Posted by daybreak02 on (November 18, 2012, 14:43 GMT)

Brilliant from Cook, showing an adaptablility and composure that still seems to be worryingly lacking in most of the other England batsman - Prior excluded. Although Compton got stuck for ways to score a little in both innings, it's only his first test and he was able to cope better with SC conditions than the likes of Bell, KP and Trott. Not having the scares of the UAE probably helps. Cook's doing his best to show England the way on slow, turning tracks although it clearly has become easier to bat on. All in all, things look brighter for the rest of the series now even if England do still have a lot of work to do if this team is to succeed in the SC - both technical and mental.

Posted by challagalla on (November 18, 2012, 14:33 GMT)

Cook played a captains knock, very ably supported by Prior. I thought the match would be over today itself with India registering a facile innings victory. Even if England lose tomorrow , they surprisingly have shown some spirit and fight. I never saw this from the Indians in England and Australia. This is ominous for India for the rest of the series. They will still win but it not be easy and I doubt it will be 4-0. Dhoni has a very defensive mindset and i think India may not press for victory tomorrow if set a target of 150-200. All this if England can weather the first hour of play without losing a wicket.

Posted by AvidCricFan on (November 18, 2012, 14:22 GMT)

England is putting up a good fight, better than the spine India showed in their England series last year. Hope India wraps up the England innings soon and the match produces result.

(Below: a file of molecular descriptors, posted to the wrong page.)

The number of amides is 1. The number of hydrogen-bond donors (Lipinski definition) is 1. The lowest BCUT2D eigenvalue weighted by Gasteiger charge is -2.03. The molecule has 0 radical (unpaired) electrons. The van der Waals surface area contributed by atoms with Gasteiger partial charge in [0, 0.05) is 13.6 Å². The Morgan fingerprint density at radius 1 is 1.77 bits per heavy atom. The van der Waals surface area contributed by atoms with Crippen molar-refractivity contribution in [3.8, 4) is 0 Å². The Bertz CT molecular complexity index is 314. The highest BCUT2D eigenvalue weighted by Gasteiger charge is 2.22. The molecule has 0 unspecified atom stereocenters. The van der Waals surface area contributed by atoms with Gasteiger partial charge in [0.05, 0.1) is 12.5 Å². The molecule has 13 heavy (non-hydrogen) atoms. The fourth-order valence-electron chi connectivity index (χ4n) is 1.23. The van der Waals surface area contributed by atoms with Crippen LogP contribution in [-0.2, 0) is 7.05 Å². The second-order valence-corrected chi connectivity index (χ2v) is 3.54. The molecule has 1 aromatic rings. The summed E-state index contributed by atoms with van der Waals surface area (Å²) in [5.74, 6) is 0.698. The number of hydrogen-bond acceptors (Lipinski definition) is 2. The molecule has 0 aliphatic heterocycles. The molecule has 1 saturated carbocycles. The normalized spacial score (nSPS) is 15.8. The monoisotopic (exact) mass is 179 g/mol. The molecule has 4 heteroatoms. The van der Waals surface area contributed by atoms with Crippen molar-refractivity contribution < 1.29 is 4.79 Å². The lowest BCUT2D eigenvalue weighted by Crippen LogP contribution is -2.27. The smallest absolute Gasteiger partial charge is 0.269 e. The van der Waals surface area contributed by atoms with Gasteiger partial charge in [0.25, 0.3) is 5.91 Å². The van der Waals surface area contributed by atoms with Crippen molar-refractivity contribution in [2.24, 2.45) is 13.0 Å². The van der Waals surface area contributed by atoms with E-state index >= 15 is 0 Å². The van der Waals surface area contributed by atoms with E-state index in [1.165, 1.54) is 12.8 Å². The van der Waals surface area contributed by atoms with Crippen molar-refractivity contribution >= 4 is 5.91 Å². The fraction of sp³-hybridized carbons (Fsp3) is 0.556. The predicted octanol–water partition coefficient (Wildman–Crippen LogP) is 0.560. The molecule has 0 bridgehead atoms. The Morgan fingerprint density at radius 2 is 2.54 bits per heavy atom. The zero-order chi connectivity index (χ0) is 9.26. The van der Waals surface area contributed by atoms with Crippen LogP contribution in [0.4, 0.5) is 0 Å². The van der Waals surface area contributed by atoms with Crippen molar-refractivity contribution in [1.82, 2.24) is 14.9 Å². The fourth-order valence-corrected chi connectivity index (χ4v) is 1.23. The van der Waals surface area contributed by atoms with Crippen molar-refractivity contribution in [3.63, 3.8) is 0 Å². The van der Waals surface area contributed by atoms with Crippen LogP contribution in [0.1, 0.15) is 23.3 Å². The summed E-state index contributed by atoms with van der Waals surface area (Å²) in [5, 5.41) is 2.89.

Posted by R_U_4_REAL_NICK on (November 18, 2012, 14:17 GMT)

When the pitch isn't offering any assistance to seamers, variation is the key. The England seamers' lack of variation all year has been disappointing. I'm not saying they should go over-the-top like Dernbach... just the odd slower ball, nice sharp yorker, 3-card tricks etc. etc. Without the lovely swing, seam and bounce seen in U.K. I just find England's seamers at a loss, so the impression that India's seamers are out-bowling their England counterparts is unsurprising.

Posted by wahajali on (November 18, 2012, 14:12 GMT)

Should also mention the incorrect decision of Samit Patel when arguing for the DRS.

Posted by jay_vkjay on (November 18, 2012, 13:47 GMT)

As an Indian supporter,i am quite a bit disappointed with today's play. But as a cricket lover, i liked the way Cook batted. All the 5 wickets fell in front of him, but he remained cool and batted out the full day. Fantastic player. Bringing up his 21 st hundred at the age of 27. If he goes at this pace,one day he will be seen in the 50 hundreds club with Sachin. Hope India can remove Cook as soon as possible tomorrow.

Posted by RednWhiteArmy on (November 18, 2012, 13:41 GMT)

That was/is an extreme test for alastair cook, yet we're still only 10/5 so it could all be in vain. But if, IF, they do the greatest escape, Alastair Cook should become the first non-military person to earn a VC. jk

Posted by Mitch1066 on (November 18, 2012, 13:41 GMT)

Well played England least we given ourselves hope of draw it turning out to be five dayer after all :) plus prior and cook showing how rest need play against spin

Posted by   on (November 18, 2012, 13:40 GMT)

Dhoni should give more bowling to yuvraj singh to get wickets